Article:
5. Disable auth_digest in httpd.conf, it is busted with gentoo out of the box because of urandom. If you need it, you can recompile apache to use a different source of random data.
  6. Add "-D FASTCGI" to APACHE2_OPTS in /etc/conf.d/apache2
  7. Edit: /etc/apache2/modules.d/20_mod_fastcgi.conf
    <IfDefine FASTCGI>
        <IfModule !mod_fastcgi.c>
            LoadModule fastcgi_module     modules/
        <IfModule mod_fastcgi.c>
            AddHandler fastcgi-script .fcgi
            FastCgiWrapper /usr/sbin/suexec2
            FastCgiConfig -singleThreshold 100 -killInterval 300 -autoUpdate -idle-timeout 240 -pass-header HTTP_AUTHORIZATION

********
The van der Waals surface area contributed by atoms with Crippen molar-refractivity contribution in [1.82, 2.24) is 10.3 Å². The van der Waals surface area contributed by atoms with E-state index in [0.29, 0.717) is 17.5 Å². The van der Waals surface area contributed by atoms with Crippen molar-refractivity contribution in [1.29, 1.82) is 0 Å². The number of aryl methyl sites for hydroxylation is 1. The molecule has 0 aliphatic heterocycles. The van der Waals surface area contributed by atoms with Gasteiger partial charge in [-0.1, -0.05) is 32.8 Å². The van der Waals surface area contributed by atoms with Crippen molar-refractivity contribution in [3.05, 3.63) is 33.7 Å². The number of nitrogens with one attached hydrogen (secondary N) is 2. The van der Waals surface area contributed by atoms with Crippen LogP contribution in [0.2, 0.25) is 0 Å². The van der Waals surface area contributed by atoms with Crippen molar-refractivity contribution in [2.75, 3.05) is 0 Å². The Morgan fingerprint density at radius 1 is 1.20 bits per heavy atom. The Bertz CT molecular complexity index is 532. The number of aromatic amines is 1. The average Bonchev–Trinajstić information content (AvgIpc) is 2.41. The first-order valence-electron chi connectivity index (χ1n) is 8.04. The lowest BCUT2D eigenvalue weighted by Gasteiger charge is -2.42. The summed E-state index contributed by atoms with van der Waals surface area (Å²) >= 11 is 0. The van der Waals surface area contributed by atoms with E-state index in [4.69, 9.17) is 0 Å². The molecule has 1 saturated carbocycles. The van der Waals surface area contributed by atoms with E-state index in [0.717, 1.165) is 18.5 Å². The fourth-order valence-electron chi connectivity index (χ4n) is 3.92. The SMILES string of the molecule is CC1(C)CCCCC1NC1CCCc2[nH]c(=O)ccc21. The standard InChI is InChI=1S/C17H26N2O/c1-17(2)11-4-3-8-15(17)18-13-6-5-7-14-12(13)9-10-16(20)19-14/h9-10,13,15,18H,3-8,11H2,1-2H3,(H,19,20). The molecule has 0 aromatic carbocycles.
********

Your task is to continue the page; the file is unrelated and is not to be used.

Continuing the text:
You may want to tinker with the paramaters for mod_fastcti.c. If you have websites that idle for long periods of time, the first hit to them after a period of inactivity will have a delay while php is started and daemonized for that site. (I don't think this delay is any larger than the delay of just using php as cgi without fastcgi, but I have not run any tests.)